Answers come next week.

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Eliud Kipchoge wins London Marathon; no world record (video)

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Eliud Kipchoge won his eighth straight marathon (ninth if you count Nike’s sub-two attempt), but missed the world record at a steamy London Marathon by more than one minute on Sunday.

The Kenyan Olympic champion clocked 2:04:17, pulling away from Ethiopian Tola Kitata by 32 seconds. Mo Farah, the four-time Olympic track champ in his second marathon, finished third in 2:06:21.

Kipchoge and Kitata fell off Dennis Kimetto‘s world-record pace around the 20th mile. Kimetto ran 2:02:57 at the 2014 Berlin Marathon.

Full results are here.

The temperature eclipsed 70 degrees Farenheit during the race, making it one of the hottest London Marathons ever. Perhaps considering that, Kipchoge said he ran “a beautiful race” for his third London title in four years.

“The conditions, I can’t complain, because all of us were running in the same arena,” he told media in London. “No regrets at all.”

Farah was satisfied, too, achieving his primary goal of breaking the 33-year-old British record held by Steve Jones.

“If you looked at the field before the start of that race, you would never have put me third place,” said Farah, who ran nearly two minutes faster than his marathon debut in London in 2014. “You would put ahead of me so many other guys.”

No world record in the women’s race, either. Kenyan Vivian Cheruiyot won in 2:18:31, passing pre-race favorite Mary Keitany in the 23rd mile. Cheruiyot won by 1 minute, 42 seconds over countrywoman Brigid Kosgei. Keitany slowed to fifth in 2:24:27.

Cheruiyot, a 34-year-old mom, made her marathon debut in London last year, finishing fourth. Before that, Cheruiyot earned four Olympic medals on the track, plus four world titles combined in the 5000m and 10,000m.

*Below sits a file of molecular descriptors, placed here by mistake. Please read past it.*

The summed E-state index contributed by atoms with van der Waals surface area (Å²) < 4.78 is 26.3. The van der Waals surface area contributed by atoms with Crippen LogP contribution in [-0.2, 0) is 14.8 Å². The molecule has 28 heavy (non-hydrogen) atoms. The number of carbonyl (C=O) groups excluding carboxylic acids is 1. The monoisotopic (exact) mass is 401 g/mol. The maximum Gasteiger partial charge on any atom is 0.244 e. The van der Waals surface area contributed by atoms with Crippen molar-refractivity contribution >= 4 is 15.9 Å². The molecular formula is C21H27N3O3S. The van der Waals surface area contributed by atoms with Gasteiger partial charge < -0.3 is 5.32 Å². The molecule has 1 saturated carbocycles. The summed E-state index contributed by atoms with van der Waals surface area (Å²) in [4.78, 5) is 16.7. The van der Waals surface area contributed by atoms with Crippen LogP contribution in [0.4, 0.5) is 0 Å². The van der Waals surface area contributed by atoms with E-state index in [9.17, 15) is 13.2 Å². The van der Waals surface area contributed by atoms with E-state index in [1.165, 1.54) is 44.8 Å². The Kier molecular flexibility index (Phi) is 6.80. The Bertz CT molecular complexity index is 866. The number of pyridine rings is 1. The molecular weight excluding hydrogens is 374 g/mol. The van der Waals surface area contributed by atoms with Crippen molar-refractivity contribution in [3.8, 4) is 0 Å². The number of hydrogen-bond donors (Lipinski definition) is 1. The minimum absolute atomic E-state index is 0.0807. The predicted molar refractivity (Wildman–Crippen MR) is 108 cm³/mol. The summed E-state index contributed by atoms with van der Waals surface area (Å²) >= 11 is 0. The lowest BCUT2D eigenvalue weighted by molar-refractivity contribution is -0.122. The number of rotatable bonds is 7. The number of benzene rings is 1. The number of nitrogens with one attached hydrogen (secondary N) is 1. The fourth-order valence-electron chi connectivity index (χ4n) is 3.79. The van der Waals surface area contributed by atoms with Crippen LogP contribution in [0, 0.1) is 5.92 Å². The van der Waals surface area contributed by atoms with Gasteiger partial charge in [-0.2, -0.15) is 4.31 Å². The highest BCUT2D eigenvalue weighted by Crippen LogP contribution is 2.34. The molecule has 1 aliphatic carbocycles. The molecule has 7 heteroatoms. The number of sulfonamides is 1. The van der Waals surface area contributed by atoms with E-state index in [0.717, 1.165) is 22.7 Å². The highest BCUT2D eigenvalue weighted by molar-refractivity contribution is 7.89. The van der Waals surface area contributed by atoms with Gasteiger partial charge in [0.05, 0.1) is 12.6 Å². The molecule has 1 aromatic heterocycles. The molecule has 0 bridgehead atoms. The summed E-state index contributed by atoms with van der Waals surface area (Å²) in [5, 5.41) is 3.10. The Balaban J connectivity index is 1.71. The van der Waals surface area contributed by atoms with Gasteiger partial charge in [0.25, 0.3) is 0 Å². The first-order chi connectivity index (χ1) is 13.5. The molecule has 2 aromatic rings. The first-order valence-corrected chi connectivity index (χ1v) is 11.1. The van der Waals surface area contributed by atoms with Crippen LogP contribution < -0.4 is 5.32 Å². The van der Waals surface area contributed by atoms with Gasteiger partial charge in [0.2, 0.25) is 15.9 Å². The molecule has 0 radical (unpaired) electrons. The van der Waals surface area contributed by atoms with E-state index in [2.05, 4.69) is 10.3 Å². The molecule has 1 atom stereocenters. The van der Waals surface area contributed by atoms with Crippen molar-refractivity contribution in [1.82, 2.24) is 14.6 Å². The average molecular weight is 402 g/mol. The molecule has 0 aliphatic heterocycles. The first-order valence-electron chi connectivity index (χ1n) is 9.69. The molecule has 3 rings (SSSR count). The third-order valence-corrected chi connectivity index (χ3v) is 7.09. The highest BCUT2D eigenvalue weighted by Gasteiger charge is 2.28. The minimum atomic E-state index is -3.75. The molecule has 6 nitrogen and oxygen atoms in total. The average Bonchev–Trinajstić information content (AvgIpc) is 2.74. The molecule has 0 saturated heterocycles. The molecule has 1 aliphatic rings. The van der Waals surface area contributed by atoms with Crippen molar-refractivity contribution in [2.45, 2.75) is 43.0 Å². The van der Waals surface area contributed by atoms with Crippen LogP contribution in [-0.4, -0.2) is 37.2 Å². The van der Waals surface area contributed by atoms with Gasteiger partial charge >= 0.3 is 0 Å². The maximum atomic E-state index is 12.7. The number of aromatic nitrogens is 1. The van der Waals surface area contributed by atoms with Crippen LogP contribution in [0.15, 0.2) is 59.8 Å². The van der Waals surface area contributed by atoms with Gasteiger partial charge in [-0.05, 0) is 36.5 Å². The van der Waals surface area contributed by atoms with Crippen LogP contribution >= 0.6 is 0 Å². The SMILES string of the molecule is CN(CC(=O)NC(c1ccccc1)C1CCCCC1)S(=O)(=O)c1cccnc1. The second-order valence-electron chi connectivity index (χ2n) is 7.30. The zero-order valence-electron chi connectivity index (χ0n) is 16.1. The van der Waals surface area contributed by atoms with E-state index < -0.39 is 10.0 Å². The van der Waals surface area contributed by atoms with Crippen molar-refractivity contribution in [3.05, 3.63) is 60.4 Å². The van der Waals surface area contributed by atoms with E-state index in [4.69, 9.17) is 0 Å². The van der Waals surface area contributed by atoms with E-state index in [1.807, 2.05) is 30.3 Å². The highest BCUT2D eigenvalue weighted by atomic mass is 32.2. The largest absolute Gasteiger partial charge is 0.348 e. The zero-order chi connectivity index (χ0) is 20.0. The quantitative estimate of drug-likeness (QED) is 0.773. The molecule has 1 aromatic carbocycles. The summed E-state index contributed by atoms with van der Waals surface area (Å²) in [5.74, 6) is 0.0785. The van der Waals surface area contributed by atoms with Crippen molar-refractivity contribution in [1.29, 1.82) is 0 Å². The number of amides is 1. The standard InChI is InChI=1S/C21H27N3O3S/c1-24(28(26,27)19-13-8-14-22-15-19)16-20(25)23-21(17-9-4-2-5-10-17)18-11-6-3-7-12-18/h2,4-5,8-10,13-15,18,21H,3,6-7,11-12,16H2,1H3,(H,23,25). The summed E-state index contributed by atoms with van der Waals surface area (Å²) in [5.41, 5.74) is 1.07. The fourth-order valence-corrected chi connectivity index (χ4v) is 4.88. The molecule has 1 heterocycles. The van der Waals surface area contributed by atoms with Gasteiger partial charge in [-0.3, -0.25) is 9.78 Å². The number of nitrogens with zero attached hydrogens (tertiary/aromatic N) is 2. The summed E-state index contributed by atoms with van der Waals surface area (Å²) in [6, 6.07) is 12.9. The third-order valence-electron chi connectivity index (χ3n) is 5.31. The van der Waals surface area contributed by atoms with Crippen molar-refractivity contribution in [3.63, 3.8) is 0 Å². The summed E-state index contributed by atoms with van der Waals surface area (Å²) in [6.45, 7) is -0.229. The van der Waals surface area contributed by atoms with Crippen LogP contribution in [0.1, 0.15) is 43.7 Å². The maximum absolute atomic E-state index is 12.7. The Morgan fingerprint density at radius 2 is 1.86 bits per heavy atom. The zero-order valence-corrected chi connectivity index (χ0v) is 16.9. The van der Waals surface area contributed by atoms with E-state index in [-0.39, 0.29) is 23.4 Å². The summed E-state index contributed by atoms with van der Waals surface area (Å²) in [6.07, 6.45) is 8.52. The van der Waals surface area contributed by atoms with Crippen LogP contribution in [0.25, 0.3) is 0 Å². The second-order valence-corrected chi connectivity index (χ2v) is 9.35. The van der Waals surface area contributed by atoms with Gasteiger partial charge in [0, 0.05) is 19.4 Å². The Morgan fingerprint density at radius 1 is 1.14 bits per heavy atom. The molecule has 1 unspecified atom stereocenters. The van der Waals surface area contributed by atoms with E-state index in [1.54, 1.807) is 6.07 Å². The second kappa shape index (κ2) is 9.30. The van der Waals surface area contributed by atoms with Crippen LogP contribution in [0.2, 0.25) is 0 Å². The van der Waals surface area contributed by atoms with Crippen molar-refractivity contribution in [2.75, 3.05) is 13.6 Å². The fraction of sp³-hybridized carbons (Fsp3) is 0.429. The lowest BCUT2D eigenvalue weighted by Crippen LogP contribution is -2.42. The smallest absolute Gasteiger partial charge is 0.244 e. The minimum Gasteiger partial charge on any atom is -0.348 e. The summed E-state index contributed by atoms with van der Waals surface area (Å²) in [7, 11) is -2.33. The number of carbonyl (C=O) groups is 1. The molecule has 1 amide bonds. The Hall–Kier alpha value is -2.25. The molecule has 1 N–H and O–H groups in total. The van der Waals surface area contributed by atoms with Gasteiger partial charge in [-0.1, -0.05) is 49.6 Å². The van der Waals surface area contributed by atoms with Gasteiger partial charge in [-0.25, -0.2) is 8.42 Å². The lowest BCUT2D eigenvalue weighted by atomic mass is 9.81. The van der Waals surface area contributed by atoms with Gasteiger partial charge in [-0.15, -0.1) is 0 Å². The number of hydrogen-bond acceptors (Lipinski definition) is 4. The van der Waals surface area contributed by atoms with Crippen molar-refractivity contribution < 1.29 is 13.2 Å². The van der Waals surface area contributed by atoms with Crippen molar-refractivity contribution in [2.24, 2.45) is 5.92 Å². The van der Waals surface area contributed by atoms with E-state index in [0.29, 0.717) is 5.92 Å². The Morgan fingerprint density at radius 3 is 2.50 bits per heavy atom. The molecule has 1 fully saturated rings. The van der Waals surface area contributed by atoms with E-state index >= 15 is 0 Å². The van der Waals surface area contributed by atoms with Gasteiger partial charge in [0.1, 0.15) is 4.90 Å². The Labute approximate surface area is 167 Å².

Paula Radcliffe‘s world record with male pacers — 2:15:25 from 2003 — was a target for Keitany. Last year, Keitany broke Radcliffe’s world record without male pacers by 41 seconds, winning her third London title in 2:17:01.

The other leading contender Sunday, Ethiopian Tirunesh Dibaba, stopped in the 20th mile.

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MORE: Shalane Flanagan looks to future after last Boston Marathon

2018 London Marathon results

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Top finishers from the 38th London Marathon (full searchable results here) …

Men’s Elite
1. Eliud Kipchoge (KEN) 2:04:17
2. Tola Kitata (ETH) 2:04:49
3. Mo Farah (GBR) 2:06:21
4. Abel Kirui (KEN) 2:07:07
5. Bedan Karoki (KEN) 2:08:34
6. Kenenisa Bekele (ETH) 2:08:53
7. Lawrence Cherono (KEN) 2:09:25
8. Daniel Wanjiru (KEN) 2:10:35
9. Amanuel Mesel (ERI) 2:11:52
10. Yohanes Gebregergish (ER) 2:12:09
17. Guye Adola (ETH) 2:32:35

Women’s Elite
1. Vivian Cheruiyot (KEN) 2:18:31
2. Brigid Kosgei (KEN) 2:20:13
3. Tadelech Bekele (ETH) 2:21:40
4. Gladys Cherono (KEN) 2:24:10
5. Mary Keitany (KEN) 2:24:27
6. Rose Chelimo (BRN) 2:26:03
7. Mare Dibaba (ETH) 2:27:45
8. Lily Partridge (GBR) 2:29:24
9. Tracy Barlow (GBR) 2:32:09
10. Stephanie Bruce (USA) 2:32:28
DNF. Tirunesh Dibaba (ETH)

Men’s Wheelchair
1. David Weir (GBR) 1:31:15
2. Marcel Hug (SUI) 1:31:15
3. Daniel Romanchuk (USA) 1:31:16
4. Josh George (USA) 1:31:24
5. Kurt Fearnley (AUS) 1:31:24

Women’s Wheelchair
1. Madison de Rozario (AUS) 1:42:58
2. Tatyana McFadden (USA) 1:42:58
3. Susannah Scaroni (USA) 1:43:00
4. Manuela Schar (SUI) 1:43:01
5. Amanda McGrory (USA) 1:43:04

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MORE: Shalane Flanagan looks to future after last Boston Marathon